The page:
(1981; 122 minutes)
Young Witek Dlugosz, the sum of his father's expectations, family traditions, and environmental pressure, suddenly throws everything over: he quits medical school, catches a train out of town, and eventually becomes a leading light in a Communist youth group. Or: he misses the train and finds God plus the love of a complicated Jewish woman. or: perhaps he resumes his medical sutdies. Witek's life changes utterly, depending on whether he catches the trains and planes that carry him into possible futures. Posing alternate realities, Kieslowski delicately probes the elusive mysteries of character and fate.

(1991; 96 minutes)
This lovely, mysterious work is about two linked Veronicas, one Polish, the other French, both played by the luminous Irčne Jacob. The first part of THE DOUBLE LIFE gives us glimpses of a young woman in Cracow: singing in the rain and in a professional setting, making love with her boyfriend.... Once, in a city square, Veronika catches sight of a face that mirrors her own, and, in that moment, some kind of mystical circuit fires. The second half of this sublime film focuses on the French Veronique's life, through which the "ghost" of Veronika weaves. Critic Henry Sheehan claims that THE DOUBLE LIFE turns on "a profound Christian mysticism in which the dualism of things--the immanence of lovemaking and the transcendence of music--is contained within a single spiritual system."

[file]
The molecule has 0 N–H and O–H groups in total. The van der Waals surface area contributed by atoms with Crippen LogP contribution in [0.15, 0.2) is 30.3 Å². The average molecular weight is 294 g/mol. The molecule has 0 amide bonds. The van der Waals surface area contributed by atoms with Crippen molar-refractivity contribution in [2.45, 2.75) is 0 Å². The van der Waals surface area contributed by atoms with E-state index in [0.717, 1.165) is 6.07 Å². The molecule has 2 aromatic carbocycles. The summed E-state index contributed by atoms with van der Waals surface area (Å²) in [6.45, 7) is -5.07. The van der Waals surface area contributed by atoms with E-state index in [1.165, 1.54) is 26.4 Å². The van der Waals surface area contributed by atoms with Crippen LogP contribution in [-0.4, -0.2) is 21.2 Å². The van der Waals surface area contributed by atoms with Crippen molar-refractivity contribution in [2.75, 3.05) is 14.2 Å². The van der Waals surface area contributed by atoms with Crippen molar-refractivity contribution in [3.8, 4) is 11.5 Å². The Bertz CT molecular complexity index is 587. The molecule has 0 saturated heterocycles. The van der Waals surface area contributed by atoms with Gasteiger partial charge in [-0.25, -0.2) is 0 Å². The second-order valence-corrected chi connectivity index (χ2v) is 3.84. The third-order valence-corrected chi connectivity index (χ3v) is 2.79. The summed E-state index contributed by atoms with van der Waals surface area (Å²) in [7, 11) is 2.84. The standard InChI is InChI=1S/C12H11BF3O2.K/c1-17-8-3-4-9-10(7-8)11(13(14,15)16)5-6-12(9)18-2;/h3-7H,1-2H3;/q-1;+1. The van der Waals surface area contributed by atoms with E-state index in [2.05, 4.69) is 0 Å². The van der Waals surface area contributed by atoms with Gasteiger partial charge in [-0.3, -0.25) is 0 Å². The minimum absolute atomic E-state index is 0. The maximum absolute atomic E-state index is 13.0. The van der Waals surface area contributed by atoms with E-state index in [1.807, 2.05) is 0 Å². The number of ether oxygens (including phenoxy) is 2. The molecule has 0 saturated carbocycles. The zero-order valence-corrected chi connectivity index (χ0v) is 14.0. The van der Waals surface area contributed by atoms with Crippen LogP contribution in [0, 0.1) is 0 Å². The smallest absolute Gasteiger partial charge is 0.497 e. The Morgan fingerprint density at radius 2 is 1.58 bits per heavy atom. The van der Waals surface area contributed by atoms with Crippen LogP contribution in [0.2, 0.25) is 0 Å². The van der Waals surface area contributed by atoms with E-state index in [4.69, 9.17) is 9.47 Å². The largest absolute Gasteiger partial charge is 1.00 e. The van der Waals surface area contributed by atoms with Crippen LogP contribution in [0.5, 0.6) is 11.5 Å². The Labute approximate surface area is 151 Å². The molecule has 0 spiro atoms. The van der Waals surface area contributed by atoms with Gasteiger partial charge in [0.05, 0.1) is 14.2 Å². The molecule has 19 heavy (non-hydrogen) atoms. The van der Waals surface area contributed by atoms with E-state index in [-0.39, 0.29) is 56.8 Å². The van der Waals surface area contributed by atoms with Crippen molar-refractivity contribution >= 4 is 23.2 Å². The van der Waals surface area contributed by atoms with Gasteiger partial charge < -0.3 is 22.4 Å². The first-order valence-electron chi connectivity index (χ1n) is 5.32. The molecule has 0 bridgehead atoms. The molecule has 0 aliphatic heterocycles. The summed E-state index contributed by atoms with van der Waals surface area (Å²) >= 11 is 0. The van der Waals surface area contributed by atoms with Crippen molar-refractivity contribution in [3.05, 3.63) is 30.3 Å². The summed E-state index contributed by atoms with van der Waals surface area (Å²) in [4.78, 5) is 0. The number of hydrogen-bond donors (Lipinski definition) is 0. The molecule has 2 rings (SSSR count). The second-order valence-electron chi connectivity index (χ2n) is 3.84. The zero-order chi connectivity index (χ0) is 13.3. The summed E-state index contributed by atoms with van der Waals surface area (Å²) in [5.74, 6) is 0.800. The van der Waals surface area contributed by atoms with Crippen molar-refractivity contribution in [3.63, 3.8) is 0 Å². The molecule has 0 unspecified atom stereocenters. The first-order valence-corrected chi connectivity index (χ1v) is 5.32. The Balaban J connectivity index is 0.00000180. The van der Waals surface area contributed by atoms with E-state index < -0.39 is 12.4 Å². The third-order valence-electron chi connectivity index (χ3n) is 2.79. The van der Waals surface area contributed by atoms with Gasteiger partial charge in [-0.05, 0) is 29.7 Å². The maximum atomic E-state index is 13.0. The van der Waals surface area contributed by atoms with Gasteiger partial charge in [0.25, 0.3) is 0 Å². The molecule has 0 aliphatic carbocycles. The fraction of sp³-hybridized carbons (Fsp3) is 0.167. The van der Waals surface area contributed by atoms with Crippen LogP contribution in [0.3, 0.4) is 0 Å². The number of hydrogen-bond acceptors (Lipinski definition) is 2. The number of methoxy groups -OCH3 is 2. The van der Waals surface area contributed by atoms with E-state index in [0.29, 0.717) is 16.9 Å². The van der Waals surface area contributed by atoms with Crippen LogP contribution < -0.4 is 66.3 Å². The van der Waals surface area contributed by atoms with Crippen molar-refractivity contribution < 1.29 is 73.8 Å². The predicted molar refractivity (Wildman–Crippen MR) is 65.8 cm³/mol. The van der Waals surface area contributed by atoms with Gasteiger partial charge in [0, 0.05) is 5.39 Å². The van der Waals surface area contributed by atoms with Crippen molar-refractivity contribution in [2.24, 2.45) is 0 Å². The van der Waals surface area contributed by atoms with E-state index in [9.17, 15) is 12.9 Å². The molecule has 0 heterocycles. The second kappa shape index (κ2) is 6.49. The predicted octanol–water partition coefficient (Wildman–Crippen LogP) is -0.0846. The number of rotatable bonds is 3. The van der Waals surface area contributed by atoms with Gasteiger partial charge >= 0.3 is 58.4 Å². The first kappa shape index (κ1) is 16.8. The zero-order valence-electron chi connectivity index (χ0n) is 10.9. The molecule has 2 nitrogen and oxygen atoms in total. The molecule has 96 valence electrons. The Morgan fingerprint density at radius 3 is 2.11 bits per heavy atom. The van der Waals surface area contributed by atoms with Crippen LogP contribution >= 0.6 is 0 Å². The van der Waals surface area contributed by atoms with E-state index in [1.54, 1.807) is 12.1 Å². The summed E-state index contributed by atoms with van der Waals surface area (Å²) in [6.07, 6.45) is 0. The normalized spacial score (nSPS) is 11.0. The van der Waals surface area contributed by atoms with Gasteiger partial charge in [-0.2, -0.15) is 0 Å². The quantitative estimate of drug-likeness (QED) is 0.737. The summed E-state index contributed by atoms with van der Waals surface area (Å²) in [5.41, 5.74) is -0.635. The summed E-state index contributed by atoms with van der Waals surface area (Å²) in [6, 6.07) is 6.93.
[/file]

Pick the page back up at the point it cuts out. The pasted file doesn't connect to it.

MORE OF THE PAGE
Krzysztof Wierzbicki, Denmark/Poland, 1995; 56 minutes,
"When Americans asked me, 'How are you?,' I said 'So-so.' It was enough for me to say 'So-so' and they immediately thought something tragic had happened. You can't say 'So-so.' You have to say 'Well' or 'Very well.' The most optimistic thing I can say is 'I'm still alive.'" "It's difficult, so soon after Kieslowski's death, to watch this short film about the director without being shocked once again at the cruelty of fate, but one is nonetheless glad to have it. The post-retirement Kieslowski was such an oddly comforting figure--happily chain-smoking, his back turned forever on the big-money boys, busy doing nothing--that one is surprised to find it only partially borne out by the facts. Though pleased to recall past glories, the Kieslowski of Wierzbicki's interviews is by no means resting on his laurels. Plans for future projects are clearly bubbling beneath the surface, though his characteristic lack of gung-ho enthusiasm means we might still be waiting, even had he lived. For cinéastes and Kieslowskians this film is essential, but who wouldn't want an extra hour in the company of a great man who was also such a cool guy?"